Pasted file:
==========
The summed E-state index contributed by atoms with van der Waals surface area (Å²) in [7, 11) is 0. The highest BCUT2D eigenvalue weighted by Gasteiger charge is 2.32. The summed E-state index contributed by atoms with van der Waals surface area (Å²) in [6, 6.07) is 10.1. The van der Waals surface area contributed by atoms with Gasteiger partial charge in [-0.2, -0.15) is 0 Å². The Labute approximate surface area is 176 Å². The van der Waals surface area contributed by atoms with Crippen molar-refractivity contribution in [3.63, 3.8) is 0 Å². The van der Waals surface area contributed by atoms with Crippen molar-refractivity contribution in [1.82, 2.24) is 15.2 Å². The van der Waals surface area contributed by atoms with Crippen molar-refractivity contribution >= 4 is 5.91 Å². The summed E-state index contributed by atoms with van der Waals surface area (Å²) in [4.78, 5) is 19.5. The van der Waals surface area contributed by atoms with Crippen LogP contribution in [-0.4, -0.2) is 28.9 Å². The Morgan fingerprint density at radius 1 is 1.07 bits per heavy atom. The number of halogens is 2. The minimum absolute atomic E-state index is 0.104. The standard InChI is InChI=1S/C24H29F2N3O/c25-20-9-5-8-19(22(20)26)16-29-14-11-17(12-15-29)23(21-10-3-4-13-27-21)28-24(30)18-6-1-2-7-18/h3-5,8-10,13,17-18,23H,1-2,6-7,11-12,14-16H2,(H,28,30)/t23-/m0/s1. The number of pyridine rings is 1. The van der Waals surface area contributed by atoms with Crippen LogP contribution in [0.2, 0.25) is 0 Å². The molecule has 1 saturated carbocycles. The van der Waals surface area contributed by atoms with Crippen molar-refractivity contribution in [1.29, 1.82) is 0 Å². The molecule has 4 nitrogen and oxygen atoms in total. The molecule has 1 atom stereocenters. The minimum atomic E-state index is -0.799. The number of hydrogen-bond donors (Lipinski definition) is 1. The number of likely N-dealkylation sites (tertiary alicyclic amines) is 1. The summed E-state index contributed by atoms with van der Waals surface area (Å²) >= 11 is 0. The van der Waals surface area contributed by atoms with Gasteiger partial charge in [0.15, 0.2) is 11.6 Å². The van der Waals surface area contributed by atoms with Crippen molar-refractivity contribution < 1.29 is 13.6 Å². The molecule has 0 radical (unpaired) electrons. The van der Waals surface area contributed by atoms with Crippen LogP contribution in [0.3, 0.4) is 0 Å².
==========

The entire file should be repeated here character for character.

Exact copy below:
The summed E-state index contributed by atoms with van der Waals surface area (Å²) in [7, 11) is 0. The highest BCUT2D eigenvalue weighted by Gasteiger charge is 2.32. The summed E-state index contributed by atoms with van der Waals surface area (Å²) in [6, 6.07) is 10.1. The van der Waals surface area contributed by atoms with Gasteiger partial charge in [-0.2, -0.15) is 0 Å². The Labute approximate surface area is 176 Å². The van der Waals surface area contributed by atoms with Crippen molar-refractivity contribution in [3.63, 3.8) is 0 Å². The van der Waals surface area contributed by atoms with Crippen molar-refractivity contribution in [1.82, 2.24) is 15.2 Å². The van der Waals surface area contributed by atoms with Crippen molar-refractivity contribution >= 4 is 5.91 Å². The summed E-state index contributed by atoms with van der Waals surface area (Å²) in [4.78, 5) is 19.5. The van der Waals surface area contributed by atoms with Crippen LogP contribution in [-0.4, -0.2) is 28.9 Å². The Morgan fingerprint density at radius 1 is 1.07 bits per heavy atom. The number of halogens is 2. The minimum absolute atomic E-state index is 0.104. The standard InChI is InChI=1S/C24H29F2N3O/c25-20-9-5-8-19(22(20)26)16-29-14-11-17(12-15-29)23(21-10-3-4-13-27-21)28-24(30)18-6-1-2-7-18/h3-5,8-10,13,17-18,23H,1-2,6-7,11-12,14-16H2,(H,28,30)/t23-/m0/s1. The number of pyridine rings is 1. The van der Waals surface area contributed by atoms with Crippen LogP contribution in [0.2, 0.25) is 0 Å². The molecule has 1 saturated carbocycles. The van der Waals surface area contributed by atoms with Crippen molar-refractivity contribution in [1.29, 1.82) is 0 Å². The molecule has 4 nitrogen and oxygen atoms in total. The molecule has 1 atom stereocenters. The minimum atomic E-state index is -0.799. The number of hydrogen-bond donors (Lipinski definition) is 1. The number of likely N-dealkylation sites (tertiary alicyclic amines) is 1. The summed E-state index contributed by atoms with van der Waals surface area (Å²) >= 11 is 0. The van der Waals surface area contributed by atoms with Gasteiger partial charge in [0.15, 0.2) is 11.6 Å². The van der Waals surface area contributed by atoms with Crippen molar-refractivity contribution < 1.29 is 13.6 Å². The molecule has 0 radical (unpaired) electrons. The van der Waals surface area contributed by atoms with Crippen LogP contribution in [0.3, 0.4) is 0 Å².